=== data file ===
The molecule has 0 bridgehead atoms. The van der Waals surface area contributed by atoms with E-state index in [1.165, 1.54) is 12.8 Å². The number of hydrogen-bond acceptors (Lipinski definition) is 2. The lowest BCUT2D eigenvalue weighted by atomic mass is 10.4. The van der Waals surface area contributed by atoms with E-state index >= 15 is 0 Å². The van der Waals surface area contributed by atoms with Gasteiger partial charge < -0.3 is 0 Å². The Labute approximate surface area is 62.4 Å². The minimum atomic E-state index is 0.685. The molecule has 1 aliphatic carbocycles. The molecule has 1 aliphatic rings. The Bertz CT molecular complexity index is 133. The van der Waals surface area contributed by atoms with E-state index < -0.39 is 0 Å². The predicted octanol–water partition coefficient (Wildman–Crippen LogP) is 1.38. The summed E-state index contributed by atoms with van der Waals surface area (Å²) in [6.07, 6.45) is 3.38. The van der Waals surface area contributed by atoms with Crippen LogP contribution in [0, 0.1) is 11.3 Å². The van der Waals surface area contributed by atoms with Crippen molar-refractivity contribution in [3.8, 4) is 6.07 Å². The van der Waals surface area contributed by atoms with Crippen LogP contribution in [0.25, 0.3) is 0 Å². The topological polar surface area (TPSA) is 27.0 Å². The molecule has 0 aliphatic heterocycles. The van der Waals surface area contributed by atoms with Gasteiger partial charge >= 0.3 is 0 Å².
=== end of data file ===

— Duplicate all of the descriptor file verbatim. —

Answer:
The molecule has 0 bridgehead atoms. The van der Waals surface area contributed by atoms with E-state index in [1.165, 1.54) is 12.8 Å². The number of hydrogen-bond acceptors (Lipinski definition) is 2. The lowest BCUT2D eigenvalue weighted by atomic mass is 10.4. The van der Waals surface area contributed by atoms with E-state index >= 15 is 0 Å². The van der Waals surface area contributed by atoms with Gasteiger partial charge < -0.3 is 0 Å². The Labute approximate surface area is 62.4 Å². The minimum atomic E-state index is 0.685. The molecule has 1 aliphatic carbocycles. The molecule has 1 aliphatic rings. The Bertz CT molecular complexity index is 133. The van der Waals surface area contributed by atoms with E-state index < -0.39 is 0 Å². The predicted octanol–water partition coefficient (Wildman–Crippen LogP) is 1.38. The summed E-state index contributed by atoms with van der Waals surface area (Å²) in [6.07, 6.45) is 3.38. The van der Waals surface area contributed by atoms with Crippen LogP contribution in [0, 0.1) is 11.3 Å². The van der Waals surface area contributed by atoms with Crippen molar-refractivity contribution in [3.8, 4) is 6.07 Å². The van der Waals surface area contributed by atoms with Crippen LogP contribution in [0.25, 0.3) is 0 Å². The topological polar surface area (TPSA) is 27.0 Å². The molecule has 0 aliphatic heterocycles. The van der Waals surface area contributed by atoms with Gasteiger partial charge >= 0.3 is 0 Å².